After many centuries of armed conflict, Britain's alliance with France [against Russia] during the Crimean War (1854-56) at last began a process of reconciliation between the two nations. Latent hostility amongst the general public on both sides of the Channel however, was far more entrenched and it was to be another half-century before matters improved significantly. Eventually, after several years of prolonged negotiations to settle several outstanding territorial disputes across the world, the Anglo-French agreement signed in Paris on 8th April 1904 finally ushered in a new era of understanding between Britain and France. Although essentially an inter-governmental agreement, the so-called 'Entente Cordiale', as it soon became known, was also the result of the personal involvement of King Edward VII, especially during his triumphant state visit to Paris in May 1903. As a means of cementing the raw alliance and also to impress the wider world, the French President then decided to send his country's main battle fleet on a goodwill visit to Portsmouth, one of the tangible results of which was this spectacular painting executed by W.L.Wyllie at the height of his powers.
Accompanied by his wife 'Mim' (Marion Amy Wyllie), the artist made his preparatory sketches for the arrival scene from the deck of one of the several liners chartered for the purpose and which his wife vividly described as follows in her 1935 memoir We Were One:
"It is not often that one has the privilege of seeing the sight that Bill [W.LW.] and I, in company with thousands, witnessed that day in the summer of 1905 when the French fleet came to England and the "Entente Cordiale" was complete. Our French brothers were with us, and it was real joy that filled the souls on board the Union Castle liner Armadale Castle. As the splendid French squadron came in view, the weather that had been wet and cold cleared - just as a faint ghost of the ships was sighted on the horizon, the thick grey clouds dispersed. On the squadron came, bringing the sunlight with them from La Belle France, pushing from their bows the big white waves of misunderstanding and prejudice, as they approached through a band of pale brilliant green sea. Led by the Masséna, and keeping perfect station, on they came, belching thick black smoke that hid the hulls of the ships in the rear from sight, only allowing the tall Marconi masts with their bright waving tricolours, to appear above it. As the flagship came abreast of the Armadale Castle, a ringing cheer burst out, which the Frenchmen returned with interest. The excursion boats heeled sponsons under, with their shouting mass of humanity taking up the tale. The fleet with its virile workmanlike torpedo-boats steamed majestically up the Solent.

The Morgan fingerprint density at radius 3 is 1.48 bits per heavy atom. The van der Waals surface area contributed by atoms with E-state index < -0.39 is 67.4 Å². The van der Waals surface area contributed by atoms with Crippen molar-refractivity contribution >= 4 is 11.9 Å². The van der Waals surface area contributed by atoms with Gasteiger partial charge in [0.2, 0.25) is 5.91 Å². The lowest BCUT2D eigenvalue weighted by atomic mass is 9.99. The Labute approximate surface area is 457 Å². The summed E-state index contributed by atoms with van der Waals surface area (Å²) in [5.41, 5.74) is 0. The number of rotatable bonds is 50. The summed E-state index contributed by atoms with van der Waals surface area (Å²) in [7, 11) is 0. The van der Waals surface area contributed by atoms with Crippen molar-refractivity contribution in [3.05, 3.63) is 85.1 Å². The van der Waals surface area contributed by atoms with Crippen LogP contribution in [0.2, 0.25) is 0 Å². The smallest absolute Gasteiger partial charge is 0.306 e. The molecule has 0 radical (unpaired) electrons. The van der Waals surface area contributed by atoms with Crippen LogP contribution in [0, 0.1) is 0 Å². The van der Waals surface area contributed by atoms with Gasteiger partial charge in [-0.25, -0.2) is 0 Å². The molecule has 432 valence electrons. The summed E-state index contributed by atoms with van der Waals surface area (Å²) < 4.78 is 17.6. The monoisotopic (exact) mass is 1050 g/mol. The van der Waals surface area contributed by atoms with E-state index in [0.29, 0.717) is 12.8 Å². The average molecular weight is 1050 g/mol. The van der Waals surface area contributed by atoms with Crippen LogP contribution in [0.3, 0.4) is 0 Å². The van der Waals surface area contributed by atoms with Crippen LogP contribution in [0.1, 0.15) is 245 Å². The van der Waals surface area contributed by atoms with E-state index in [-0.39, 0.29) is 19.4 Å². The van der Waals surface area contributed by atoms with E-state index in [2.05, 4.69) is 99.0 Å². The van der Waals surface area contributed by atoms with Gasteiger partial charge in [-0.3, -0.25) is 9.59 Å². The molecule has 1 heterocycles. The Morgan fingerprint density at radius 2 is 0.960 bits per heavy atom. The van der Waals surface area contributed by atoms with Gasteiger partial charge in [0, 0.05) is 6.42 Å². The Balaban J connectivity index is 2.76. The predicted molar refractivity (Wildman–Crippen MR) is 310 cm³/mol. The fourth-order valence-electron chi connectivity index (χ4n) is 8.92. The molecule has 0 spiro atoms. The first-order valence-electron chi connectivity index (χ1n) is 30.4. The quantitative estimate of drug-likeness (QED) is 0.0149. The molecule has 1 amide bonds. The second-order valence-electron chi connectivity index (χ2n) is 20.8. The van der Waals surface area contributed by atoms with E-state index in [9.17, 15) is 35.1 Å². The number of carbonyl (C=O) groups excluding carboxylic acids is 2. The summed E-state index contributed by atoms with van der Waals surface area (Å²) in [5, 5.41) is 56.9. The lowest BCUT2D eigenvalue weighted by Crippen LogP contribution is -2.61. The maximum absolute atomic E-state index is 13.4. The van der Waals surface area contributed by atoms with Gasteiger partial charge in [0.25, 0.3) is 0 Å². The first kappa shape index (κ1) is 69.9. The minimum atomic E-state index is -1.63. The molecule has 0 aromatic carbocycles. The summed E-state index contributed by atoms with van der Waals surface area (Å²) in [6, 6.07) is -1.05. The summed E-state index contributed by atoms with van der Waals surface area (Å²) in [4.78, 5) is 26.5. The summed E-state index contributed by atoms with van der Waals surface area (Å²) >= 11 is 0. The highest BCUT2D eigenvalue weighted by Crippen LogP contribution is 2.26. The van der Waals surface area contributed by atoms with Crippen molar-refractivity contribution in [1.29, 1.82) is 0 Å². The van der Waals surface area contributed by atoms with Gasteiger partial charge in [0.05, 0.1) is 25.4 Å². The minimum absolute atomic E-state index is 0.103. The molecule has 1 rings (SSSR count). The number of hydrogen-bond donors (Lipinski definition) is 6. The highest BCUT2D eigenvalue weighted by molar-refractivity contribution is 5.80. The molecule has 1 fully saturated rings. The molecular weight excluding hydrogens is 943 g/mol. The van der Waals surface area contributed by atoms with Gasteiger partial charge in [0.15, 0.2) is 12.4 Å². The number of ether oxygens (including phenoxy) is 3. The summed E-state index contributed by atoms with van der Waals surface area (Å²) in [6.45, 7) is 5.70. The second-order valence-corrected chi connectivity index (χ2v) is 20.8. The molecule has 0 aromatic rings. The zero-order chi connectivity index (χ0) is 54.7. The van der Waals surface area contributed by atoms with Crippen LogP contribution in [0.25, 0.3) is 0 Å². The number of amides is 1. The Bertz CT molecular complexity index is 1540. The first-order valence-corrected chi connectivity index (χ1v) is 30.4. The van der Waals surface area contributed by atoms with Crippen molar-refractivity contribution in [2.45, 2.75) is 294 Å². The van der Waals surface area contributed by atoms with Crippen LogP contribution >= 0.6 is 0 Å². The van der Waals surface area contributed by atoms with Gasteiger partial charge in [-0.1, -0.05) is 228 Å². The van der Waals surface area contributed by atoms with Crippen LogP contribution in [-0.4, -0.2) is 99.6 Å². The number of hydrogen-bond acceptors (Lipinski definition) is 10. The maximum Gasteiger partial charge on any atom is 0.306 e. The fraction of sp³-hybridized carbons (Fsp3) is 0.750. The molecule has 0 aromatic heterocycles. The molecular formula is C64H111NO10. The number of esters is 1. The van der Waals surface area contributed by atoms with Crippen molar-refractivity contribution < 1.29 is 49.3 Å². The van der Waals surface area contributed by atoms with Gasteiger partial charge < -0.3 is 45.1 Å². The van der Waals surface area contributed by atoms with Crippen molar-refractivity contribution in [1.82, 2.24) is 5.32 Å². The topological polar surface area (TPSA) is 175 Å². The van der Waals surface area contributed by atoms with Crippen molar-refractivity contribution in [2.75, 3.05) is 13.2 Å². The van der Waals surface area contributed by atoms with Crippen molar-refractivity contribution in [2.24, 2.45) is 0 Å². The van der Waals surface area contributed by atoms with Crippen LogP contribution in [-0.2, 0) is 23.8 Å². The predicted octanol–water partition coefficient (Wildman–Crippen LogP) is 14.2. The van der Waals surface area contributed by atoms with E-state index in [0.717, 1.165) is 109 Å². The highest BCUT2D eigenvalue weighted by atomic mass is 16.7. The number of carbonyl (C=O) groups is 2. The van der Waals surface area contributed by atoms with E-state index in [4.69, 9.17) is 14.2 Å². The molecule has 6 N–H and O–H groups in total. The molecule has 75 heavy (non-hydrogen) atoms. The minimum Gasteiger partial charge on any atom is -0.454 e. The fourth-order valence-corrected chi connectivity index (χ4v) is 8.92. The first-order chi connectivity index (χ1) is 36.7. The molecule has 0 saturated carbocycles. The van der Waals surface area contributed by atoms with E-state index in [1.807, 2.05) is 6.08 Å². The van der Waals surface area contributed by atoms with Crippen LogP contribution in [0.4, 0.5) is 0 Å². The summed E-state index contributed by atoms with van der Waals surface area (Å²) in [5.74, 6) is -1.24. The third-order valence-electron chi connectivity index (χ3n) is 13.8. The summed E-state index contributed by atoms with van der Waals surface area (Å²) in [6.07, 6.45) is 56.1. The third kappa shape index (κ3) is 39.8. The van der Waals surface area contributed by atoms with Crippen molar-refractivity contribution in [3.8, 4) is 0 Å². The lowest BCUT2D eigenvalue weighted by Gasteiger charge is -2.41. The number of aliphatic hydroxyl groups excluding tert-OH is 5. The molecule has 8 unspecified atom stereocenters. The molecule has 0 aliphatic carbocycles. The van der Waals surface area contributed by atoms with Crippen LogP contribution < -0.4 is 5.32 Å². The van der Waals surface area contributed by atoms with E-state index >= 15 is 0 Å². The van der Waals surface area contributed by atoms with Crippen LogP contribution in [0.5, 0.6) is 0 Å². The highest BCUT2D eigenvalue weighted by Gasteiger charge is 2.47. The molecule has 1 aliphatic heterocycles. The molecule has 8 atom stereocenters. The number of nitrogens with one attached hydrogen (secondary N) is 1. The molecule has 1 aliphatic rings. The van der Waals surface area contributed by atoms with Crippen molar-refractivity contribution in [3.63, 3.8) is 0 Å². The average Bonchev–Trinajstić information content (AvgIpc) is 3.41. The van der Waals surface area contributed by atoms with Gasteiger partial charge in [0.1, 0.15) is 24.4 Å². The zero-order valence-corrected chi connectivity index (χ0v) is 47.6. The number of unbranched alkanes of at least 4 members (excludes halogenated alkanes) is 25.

Our splendid Channel Fleet of battleships and cruisers, dressed with countless fluttering flags, and the crews standing with linked hands all round the ships and the tops, was moored in a line from the West Brambles buoy to off Browndown point, with destroyers in an inner line to the north, and the 1st Cruiser Squadron outside to the southward. Off Osborne, the Masséna broke out a signal, which ran down the whole French line, the ships bursting into flame and white smoke as the guns roared a salute, which was at once answered from the welcoming English fleet. The picture is before me as I write. It is the strongest picture that he ever painted. The 'Entente Cordiale' at that moment was complete...."
The French flagship Masséna was a fearsome pre-dreadnought battleship named after André Masséna, Duc de Rivoli (1758-1817), a great soldier and a Marshal of France under Napoleon. Laid down in 1892, launched in 1895 and completed in 1898, she displaced 12,355 tons, measured 384 feet in length and could make 18 knots under full steam. Formidably armed and armoured, she was designed to impress and the ideal vessel to lead the fleet in a propaganda exercise such as this 1905 visit to Portsmouth.
Armadale Castle was a relatively new liner belonging to Union Castle and completed in 1903 for the company's principal Southampton to Cape Town service. A fast ship capable of 17½ knots, she enjoyed a successful career until scrapped in 1936.